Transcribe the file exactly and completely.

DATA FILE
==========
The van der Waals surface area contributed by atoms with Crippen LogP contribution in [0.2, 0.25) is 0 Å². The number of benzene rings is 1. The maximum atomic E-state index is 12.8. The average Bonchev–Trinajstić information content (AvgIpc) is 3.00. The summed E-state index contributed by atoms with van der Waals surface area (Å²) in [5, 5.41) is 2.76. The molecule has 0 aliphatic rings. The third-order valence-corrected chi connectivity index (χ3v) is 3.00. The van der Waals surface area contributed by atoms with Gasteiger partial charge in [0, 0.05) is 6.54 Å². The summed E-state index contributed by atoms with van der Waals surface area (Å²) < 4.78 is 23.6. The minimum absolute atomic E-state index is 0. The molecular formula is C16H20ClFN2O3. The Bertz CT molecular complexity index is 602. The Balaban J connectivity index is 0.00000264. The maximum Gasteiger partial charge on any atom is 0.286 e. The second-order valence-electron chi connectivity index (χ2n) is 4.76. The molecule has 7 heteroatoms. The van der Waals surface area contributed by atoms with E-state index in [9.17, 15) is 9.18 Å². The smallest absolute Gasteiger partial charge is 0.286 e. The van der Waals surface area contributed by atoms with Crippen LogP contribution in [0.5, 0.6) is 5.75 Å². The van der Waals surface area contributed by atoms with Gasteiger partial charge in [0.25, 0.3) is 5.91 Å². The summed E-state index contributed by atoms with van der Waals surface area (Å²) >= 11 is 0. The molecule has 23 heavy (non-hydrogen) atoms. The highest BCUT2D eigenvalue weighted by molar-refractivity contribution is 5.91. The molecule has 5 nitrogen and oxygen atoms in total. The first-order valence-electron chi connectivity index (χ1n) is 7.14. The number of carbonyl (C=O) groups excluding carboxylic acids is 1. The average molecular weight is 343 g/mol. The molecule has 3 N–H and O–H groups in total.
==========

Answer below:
The van der Waals surface area contributed by atoms with Crippen LogP contribution in [0.2, 0.25) is 0 Å². The number of benzene rings is 1. The maximum atomic E-state index is 12.8. The average Bonchev–Trinajstić information content (AvgIpc) is 3.00. The summed E-state index contributed by atoms with van der Waals surface area (Å²) in [5, 5.41) is 2.76. The molecule has 0 aliphatic rings. The third-order valence-corrected chi connectivity index (χ3v) is 3.00. The van der Waals surface area contributed by atoms with Gasteiger partial charge in [0, 0.05) is 6.54 Å². The summed E-state index contributed by atoms with van der Waals surface area (Å²) < 4.78 is 23.6. The minimum absolute atomic E-state index is 0. The molecular formula is C16H20ClFN2O3. The Bertz CT molecular complexity index is 602. The Balaban J connectivity index is 0.00000264. The maximum Gasteiger partial charge on any atom is 0.286 e. The second-order valence-electron chi connectivity index (χ2n) is 4.76. The molecule has 7 heteroatoms. The van der Waals surface area contributed by atoms with E-state index in [9.17, 15) is 9.18 Å². The smallest absolute Gasteiger partial charge is 0.286 e. The van der Waals surface area contributed by atoms with Crippen LogP contribution in [0.5, 0.6) is 5.75 Å². The van der Waals surface area contributed by atoms with Gasteiger partial charge in [0.25, 0.3) is 5.91 Å². The summed E-state index contributed by atoms with van der Waals surface area (Å²) >= 11 is 0. The molecule has 23 heavy (non-hydrogen) atoms. The highest BCUT2D eigenvalue weighted by molar-refractivity contribution is 5.91. The molecule has 5 nitrogen and oxygen atoms in total. The first-order valence-electron chi connectivity index (χ1n) is 7.14. The number of carbonyl (C=O) groups excluding carboxylic acids is 1. The average molecular weight is 343 g/mol. The molecule has 3 N–H and O–H groups in total.